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Jeff Rowland and Ray Kimber Talk on 'Active Listening' and the Audio Market in India

Jeff Rowland and Ray Kimber Talk on 'Active Listening' and the Audio Market in India
When it comes to high-end audio, few names have achieved quite as much as the Jeff Rowland Design Group and Kimber Kable. As some of the oldest names in the industry, these two brands are known the world over for quality and performance.

Jeff Rowland Design Group is one of the top manufacturers of high-end audio pre, power, and integrated amplifiers in the world, and its founder, Jeff Rowland, has been in the industry for over 40 years now.

Ray Kimber is the founder of Kimber Kable, a leading high-end audio and video cable manufacturer that is known the world over for its high-quality cables and interconnects. After founding the company in 1979, Ray Kimber has been at the forefront of development and innovation at Kimber since the beginning.

(Also see: Bowers and Wilkins' Rob Sinclair on His Favourite Gear, and the Future of High-End Audio)

Naturally, when meeting people with so much experience in the audio industry, we had to ask them about their audio and technology setup, and got some recommendations from both men. "I don't do critical listening at home, because that's my sanctuary to get away from it all," says Rowland, adding, "I do have a very nice listening room set up at the factory, and my home is only a quarter mile away from my factory, so i can quickly walk there whenever I like. So that's where I usually do all of my listening, not only for pleasure but also for development work. Once I'm satisfied with the product on the bench, I'll carry it up to the listening room and give it a run."

"As far as the specific components that I use are concerned, we have a number of loudspeakers, including the Bowers and Wilkins Nautilus and Revel Salon 2," he tells us. "We've also got a number of cables and interconnects, including options from Kimber, Cardas and Nordost, and also a Bryston BDP-2, an Oracle CD Transport and an original Rockport turntable that I helped develop. I've also got about 5000 LPs, because I don't believe in giving up one technology in favour of a newer one. There's some music which will only ever be on vinyl. The amplifiers are our own of course, and even though I've been designing amplifiers for 45 years now, there's still a lot to learn."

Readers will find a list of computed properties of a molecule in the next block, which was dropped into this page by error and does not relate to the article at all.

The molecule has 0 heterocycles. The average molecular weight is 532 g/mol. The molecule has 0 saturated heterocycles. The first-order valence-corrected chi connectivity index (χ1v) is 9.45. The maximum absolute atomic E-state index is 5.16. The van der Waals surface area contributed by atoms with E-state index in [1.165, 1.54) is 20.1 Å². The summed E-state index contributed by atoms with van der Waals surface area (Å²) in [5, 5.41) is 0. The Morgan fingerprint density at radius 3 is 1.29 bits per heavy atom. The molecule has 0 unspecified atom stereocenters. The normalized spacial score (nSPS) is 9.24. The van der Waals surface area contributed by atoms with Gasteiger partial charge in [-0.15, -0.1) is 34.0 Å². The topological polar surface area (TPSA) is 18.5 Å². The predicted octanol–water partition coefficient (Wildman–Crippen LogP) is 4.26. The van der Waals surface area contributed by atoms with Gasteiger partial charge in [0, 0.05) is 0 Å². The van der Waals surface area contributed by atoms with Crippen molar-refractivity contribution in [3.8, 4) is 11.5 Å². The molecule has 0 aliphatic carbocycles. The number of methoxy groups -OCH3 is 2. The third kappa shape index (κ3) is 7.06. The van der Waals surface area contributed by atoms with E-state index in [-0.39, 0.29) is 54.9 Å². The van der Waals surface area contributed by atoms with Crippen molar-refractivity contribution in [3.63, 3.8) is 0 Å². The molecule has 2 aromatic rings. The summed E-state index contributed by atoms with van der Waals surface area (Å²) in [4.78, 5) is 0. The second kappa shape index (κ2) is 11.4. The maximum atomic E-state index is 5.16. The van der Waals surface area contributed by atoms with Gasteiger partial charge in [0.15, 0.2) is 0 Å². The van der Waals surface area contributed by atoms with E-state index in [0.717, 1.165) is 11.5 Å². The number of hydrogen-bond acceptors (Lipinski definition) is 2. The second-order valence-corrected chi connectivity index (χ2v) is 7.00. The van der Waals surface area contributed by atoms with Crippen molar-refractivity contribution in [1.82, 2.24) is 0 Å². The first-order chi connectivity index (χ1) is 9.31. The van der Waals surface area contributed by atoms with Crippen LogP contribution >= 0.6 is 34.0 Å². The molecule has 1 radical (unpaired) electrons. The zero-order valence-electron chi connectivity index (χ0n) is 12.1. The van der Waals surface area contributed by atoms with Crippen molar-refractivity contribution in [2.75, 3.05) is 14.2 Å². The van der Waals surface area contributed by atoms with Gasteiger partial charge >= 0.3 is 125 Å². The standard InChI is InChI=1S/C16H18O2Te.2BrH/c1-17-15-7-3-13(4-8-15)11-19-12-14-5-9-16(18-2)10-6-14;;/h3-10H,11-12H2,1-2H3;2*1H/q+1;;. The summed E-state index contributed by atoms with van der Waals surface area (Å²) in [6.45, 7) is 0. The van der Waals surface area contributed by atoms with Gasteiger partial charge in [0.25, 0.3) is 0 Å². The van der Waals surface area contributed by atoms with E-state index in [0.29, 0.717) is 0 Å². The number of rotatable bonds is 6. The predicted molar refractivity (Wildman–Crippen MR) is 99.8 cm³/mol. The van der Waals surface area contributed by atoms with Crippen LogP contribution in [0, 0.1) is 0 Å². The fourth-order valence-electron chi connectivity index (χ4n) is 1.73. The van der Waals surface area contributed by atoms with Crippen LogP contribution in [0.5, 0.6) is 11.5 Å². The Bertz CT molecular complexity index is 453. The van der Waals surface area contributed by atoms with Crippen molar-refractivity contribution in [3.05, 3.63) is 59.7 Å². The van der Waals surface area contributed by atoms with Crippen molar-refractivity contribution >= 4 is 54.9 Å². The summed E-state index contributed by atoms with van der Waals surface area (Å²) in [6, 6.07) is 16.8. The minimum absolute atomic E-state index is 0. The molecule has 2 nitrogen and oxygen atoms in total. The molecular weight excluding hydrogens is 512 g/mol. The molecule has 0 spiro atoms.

"I have a number of turntables at work, including a Technics SL-1000 MkIII, which goes for about $20,000 (approximately Rs. 13.5 lakh) on the used market now," says Kimber. "We have a number of pre-amps and integrated amplifiers from Audio Research, Bel Canto, Bryston and the like. That's just a small list, we have a ton of stuff lying around. We also use whatever cables are lying around, which is usually Kimber Kable. We listen a lot. But at home, I have a television. I watch the news and go to sleep."

On a more general front, it turns out that both men are Apple users, each toting an iPhone. "I just have an iPhone, because I like Apple products. I'm old-school, and don't use personal audio products," says Rowland. "I'm utilitarian in my ways, and to me, the phone functions as a phone and the computer functions as a computer. I do use portable devices to listen to podcasts, but these are usually spoken word rather than music."